Ayla learned how to kick off her blanket this morning as a result of my playing peekaboo with the receiving blanket and her legs. Still in the car seat from the ride to our house, she kicked off the cloth on cue repeatedly, smiling widely, then cooing each time I covered her tiny little feet with it, liking the great game with Popo (Chinese grandmother, me). So much fun, she started giggling!
Was that her first giggle? I thought how blessed darling husband is to be the caregiver for this child. He’s there during the daytime when the baby’s cheerfully awake. While Ayla’s parents are away at work, he’s treated to many of baby’s firsts. I began reflecting on how the sweetest and most rewarding moments of life have to do with being there.
In my professional work, being there has made all the difference.
As a general assignment reporter who wrote the daily news, I had to be at events as they were happening, or there would be no story.
As a photographer, I could not notice a gorgeous scene and decide to come back later to make the picture because later the light will have changed and be different. I would have missed the shot.
As a children’s book designer who worked with models, locations, and photography, I had to go there to the photo; it wasn’t going to come to me.
As a plein air landscape painter, I have to be on location the same time each day until the painting is finished to capture the light I saw the first time.
Nowadays back at the studio, I’m experimenting with painting still life and changing my technique. My intention is to paint looser, to use a different color palette than my landscape greens, to apply definite strokes of thick oil paint with a palette knife, and to paint fast. This requires being in the mood, being in the present, and being able to concentrate in order to get it right the first time.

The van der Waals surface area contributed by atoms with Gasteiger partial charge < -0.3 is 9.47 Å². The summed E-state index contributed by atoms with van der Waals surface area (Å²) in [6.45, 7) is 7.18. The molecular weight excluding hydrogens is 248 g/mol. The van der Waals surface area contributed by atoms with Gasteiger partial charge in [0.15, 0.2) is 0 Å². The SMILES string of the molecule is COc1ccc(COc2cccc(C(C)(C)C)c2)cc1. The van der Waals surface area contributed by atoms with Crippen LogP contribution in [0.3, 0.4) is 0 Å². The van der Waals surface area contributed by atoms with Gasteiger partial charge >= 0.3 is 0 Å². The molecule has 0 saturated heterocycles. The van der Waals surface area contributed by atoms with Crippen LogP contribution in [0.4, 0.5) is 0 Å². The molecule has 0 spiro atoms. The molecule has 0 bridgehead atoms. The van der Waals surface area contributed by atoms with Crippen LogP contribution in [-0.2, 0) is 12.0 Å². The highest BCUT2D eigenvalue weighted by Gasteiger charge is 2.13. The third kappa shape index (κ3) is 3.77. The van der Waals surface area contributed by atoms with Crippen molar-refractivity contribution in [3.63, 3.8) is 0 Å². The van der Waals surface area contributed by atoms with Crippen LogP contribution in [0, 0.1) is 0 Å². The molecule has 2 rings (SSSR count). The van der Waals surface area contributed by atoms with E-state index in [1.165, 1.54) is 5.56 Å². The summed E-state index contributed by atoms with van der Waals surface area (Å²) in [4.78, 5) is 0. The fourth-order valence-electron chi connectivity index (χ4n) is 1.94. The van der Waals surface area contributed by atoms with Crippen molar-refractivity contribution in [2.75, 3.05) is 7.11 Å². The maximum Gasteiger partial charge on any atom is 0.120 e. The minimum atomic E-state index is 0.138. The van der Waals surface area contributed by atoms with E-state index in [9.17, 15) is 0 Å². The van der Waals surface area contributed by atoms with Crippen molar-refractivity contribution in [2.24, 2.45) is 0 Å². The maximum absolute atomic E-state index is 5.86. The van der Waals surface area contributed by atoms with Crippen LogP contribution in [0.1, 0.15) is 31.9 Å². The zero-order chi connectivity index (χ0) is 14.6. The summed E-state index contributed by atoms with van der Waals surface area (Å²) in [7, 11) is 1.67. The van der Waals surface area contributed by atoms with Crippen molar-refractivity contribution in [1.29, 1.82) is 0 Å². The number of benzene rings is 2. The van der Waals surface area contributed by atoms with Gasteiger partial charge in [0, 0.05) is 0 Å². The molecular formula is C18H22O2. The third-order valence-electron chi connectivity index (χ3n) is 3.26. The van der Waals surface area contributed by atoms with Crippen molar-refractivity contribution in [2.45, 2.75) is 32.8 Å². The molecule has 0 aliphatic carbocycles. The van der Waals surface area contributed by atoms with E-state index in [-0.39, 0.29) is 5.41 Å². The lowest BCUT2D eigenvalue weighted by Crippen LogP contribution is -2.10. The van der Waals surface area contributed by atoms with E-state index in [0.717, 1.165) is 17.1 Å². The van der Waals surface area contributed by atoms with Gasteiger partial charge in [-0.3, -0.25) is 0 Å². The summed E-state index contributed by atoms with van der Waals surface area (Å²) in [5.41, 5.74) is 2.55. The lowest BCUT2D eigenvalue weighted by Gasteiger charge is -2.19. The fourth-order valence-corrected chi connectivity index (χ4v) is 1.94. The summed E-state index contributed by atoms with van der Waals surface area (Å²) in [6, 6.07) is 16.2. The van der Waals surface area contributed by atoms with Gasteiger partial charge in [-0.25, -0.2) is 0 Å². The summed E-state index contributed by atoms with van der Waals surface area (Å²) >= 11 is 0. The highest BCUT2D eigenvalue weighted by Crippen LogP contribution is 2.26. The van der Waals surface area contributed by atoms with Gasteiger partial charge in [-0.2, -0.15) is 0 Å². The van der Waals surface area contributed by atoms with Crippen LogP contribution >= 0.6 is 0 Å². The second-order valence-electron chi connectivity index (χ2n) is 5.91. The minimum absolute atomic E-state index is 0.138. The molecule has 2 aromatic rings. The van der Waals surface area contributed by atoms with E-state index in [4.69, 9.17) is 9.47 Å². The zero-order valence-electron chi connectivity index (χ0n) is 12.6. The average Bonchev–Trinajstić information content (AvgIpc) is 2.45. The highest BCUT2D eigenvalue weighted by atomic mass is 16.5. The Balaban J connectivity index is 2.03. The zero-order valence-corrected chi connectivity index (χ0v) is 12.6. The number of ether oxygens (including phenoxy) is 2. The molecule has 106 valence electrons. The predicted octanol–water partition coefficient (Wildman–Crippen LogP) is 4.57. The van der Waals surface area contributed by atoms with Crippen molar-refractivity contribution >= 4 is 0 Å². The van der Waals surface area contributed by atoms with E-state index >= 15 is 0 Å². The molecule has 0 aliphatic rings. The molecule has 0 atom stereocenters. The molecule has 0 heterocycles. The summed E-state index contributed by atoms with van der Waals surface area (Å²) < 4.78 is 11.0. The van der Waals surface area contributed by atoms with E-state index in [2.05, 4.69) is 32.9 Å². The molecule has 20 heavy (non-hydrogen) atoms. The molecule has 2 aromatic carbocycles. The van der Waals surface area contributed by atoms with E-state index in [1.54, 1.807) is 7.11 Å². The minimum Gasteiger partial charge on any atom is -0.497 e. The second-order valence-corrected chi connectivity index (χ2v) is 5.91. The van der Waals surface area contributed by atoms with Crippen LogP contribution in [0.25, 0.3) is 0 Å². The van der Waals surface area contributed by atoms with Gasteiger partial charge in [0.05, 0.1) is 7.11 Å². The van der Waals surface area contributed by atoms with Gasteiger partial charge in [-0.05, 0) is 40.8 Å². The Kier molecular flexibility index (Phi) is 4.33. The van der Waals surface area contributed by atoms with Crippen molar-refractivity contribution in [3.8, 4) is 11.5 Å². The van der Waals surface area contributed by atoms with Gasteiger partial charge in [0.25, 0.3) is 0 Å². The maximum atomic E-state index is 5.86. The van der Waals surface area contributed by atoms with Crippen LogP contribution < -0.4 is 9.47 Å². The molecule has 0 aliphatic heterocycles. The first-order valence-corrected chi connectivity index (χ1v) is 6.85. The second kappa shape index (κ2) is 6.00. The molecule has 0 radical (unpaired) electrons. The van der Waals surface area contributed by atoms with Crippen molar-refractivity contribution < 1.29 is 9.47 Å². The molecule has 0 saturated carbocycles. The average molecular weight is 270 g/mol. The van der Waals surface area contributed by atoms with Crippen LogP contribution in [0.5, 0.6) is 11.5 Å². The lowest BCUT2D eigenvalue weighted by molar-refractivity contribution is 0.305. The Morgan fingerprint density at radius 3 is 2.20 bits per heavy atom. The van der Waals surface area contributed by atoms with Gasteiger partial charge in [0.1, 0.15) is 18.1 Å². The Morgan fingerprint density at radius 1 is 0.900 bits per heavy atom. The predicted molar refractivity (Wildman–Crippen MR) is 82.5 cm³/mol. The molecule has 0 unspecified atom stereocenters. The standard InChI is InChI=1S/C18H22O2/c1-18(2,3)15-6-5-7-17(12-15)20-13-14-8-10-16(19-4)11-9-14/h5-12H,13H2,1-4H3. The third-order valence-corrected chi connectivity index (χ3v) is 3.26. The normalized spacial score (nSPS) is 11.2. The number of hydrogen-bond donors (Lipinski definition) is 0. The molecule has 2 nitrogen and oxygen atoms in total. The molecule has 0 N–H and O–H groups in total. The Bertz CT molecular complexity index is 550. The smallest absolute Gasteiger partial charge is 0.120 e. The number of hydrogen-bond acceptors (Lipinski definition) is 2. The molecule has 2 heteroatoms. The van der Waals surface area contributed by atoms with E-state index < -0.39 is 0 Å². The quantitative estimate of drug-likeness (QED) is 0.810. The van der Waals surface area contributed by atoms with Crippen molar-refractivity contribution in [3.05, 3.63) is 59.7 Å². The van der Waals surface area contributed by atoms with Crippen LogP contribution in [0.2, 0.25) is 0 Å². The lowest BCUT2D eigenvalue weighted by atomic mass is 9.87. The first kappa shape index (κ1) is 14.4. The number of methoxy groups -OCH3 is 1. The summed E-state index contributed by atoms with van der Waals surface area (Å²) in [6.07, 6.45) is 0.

I’m painting subject matter that’s appeared previously in this blog. Wanting to capture magnificence before it fades away, I had to be there to witness the mangos turn from green to shades of red and red-orange to bright yummy yellow. I had to be there to see the night blooming cereus open for one night only until next year.
Something funny happened, too, because I wasn’t there. As the green, almost-ripe avocado pear sat on the table of my set, waiting for me to preserve its three pounds of glory in a painting, its color turned to the alizarin-brown of ripeness. Before I got around to putting pigment on canvas, I had to eat it!
As a Reiki practitioner, I know that our Reiki Master in Spirit is there for us all the time. We just have to relax, be open to receive, smile, and maybe giggle to witness the healing.
Copyright 2009 Rebekah Luke
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